17 posted on 03/30/2010 9:39:19 PM PDT by Bad Jack Bauer (Fat and Bald? I was BORN fat and bald, thank you very much!)
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To: DogByte6RER
I will never forget the stretch run at Belmont. Such power and grace, a perfect performance. God's perfection on earth.
18 posted on 03/30/2010 9:46:28 PM PDT by TsonicTsunami08
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To: Prokopton
Got a chance to pet him and meet him up close and personal at the grooming shed at Claiborne. What a beautiful animal!

Me too. I took a five day bicycle trip from Columbus, Ohio to Lexington, Ky and back with a friend dring college days (summer 78). We stopped at a gas station/country store for a break and met a caretaker. He took us over to meet Secretariat and pet him. Great memory.
19 posted on 03/30/2010 9:51:17 PM PDT by tang-soo (Prophecy of the Seventy Weeks - Read Daniel Chapter 9)
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To: DogByte6RER

I get goosebumps every time I see a replay of that Belmont Stakes. “Moving like a tremendous machine.”


20 posted on 03/30/2010 9:56:21 PM PDT by Rainbow Rising (I'm suffering from Obama Fatigue Syndrome. Does Obamacare cover that?)
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To: SamAdams76

Secretariat was just special.


21 posted on 03/30/2010 11:17:16 PM PDT by donna (SarahPAC has donated money to...(wait for it)...Lindsey Graham!)
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To: Cloverfarm

He also had a rare genetic trait that resulted in a heart that was twice the size of a normal Thoroughbred’s.


22 posted on 03/31/2010 4:59:54 AM PDT by Texas Mulerider (Rap music: hieroglyphics with a beat.)
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To: Straight Vermonter

I was driving on vacation and was listening on radio to the race. I could hardly believe the announcer’s description of the massive lead and how it kept getting larger. Unbelievable...even getting it on the radio somewhere near Biloxi.


23 posted on 03/31/2010 5:04:20 AM PDT by newfreep (Palin/DeMint 2012 - Bolton: Secy of State)
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To: Krankor

Not funny..


24 posted on 03/31/2010 5:38:44 AM PDT by Dog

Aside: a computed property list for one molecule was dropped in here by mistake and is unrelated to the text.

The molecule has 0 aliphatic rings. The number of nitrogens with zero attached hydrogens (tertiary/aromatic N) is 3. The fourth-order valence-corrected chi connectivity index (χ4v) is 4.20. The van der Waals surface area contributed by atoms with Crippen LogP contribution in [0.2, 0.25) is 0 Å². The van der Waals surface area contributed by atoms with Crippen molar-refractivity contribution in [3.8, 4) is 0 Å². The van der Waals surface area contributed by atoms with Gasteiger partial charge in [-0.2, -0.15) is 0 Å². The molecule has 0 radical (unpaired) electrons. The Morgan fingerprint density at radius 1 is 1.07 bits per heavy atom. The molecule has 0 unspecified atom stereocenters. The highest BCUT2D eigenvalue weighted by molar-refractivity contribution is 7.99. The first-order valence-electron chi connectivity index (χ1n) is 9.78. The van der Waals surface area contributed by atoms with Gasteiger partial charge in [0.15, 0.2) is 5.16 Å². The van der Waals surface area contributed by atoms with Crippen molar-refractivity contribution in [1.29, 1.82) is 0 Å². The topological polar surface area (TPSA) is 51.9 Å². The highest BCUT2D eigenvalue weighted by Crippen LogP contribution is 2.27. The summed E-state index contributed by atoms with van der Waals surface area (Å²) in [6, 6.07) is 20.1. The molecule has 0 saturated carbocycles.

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To: Straight Vermonter

The jockey said that peeked scared him.


25 posted on 03/31/2010 5:40:02 AM PDT by Dog
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To: DogByte6RER

Thank you for posting this. I was 10 in 73 and Secretariat was my hero. I bought and read every book on him I could find. One of my regrets is that I never made the trip to KY to visit him.

He sure did move like a tremendous machine.


26 posted on 03/31/2010 5:47:36 AM PDT by cjshapi (Proudly posting without a tagline since 2001)
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To: DogByte6RER

Wow. Seems like yesterday...


27 posted on 03/31/2010 10:01:49 AM PDT by green pastures (Cynicism-- it's not just for breakfast anymore...)
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To: DogByte6RER
"Big Red"

The days are long at Belmont.

Speed they never learn.

And it's many a day since Man o' War

Has looped the upper turn.



The guineas stopped their rubbing,

The rider dropped his tack

When the word went round that Man o' War

Was coming on the track.



The crowd was hoarse with cheering

At ancient Pimlico

The day he won the Preakness-

But that was long ago.



The dust is deep at Windsor,

The good old days are gone.

And many a horse is forgotten,

But they still remember one.



For he was a fiery phantom

To that multitudinous throng-

Would you wait for another one like him?

Be patient: years are long.



For here was a horse among horses,

Cast in a Titan's mold,

And the slant October sunlight

Gilded the living gold.



He was marked with the god's own giving

And winged in every part;

The look of eagles was in his eye

And Hastings' wrath in his heart.



Young Equipoise had power

To rouse the crowded stand,

And there was magic in the name

Of Greentree's Twenty Grand.



And Sarazen has sprinted,

And Gallant Fox has stayed,

And Discovery has glittered

In the wake of Cavalcade.



We watch the heroes parading,

We wait, and our eyes are dim, But we never discover another

Like him.



A foal is born at midnight

And in the frosty morn

The horseman eyes him fondly

And a secret hope is born.



But breathe it not, nor whisper,

For fear of a neighbor's scorn:

He's a chestnut colt, and he's got a star-

He may be another Man o' War.



Nay, say it aloud--be shameless.

Dream and hope and yearn,

For there's never a man among you

But waits for his return.

~Joseph Alvie Estes

I saw three of Secretariat's races. I saw Onion beat him at Saratoga, I saw him set a world record in the Marlboro Cup, and I saw his last race on a freezing cold day at Woodbine. I saw him six times at Claiborne.
28 posted on 03/31/2010 10:25:50 AM PDT by Nepeta
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To: DogByte6RER

I will NEVER forget watching Big Red win the Belmont. I was 13 years old, and was working at the Greater Houston Gun Club. They were holding a bid skeet and trap shooting competition... I had been loading clay pidgeons all day.

During a break in the shooting, I was allowed to walk through the big clubhouse to use the bathroom. As I was walking through, I noticed a crowd gathered around a TV. The Belmont was about to start.

I went over, stood amongst a crowd of adults... and, watched Secretariat RUN AWAY from the field. All these adults were cheering and yelling.... I was amazed.

Now... I attend the Kentucky Derby every year, and keep waiting for some horse to break Big Red’s record.... Still hadn’t happened. :-)


29 posted on 03/31/2010 10:38:55 AM PDT by SomeCallMeTim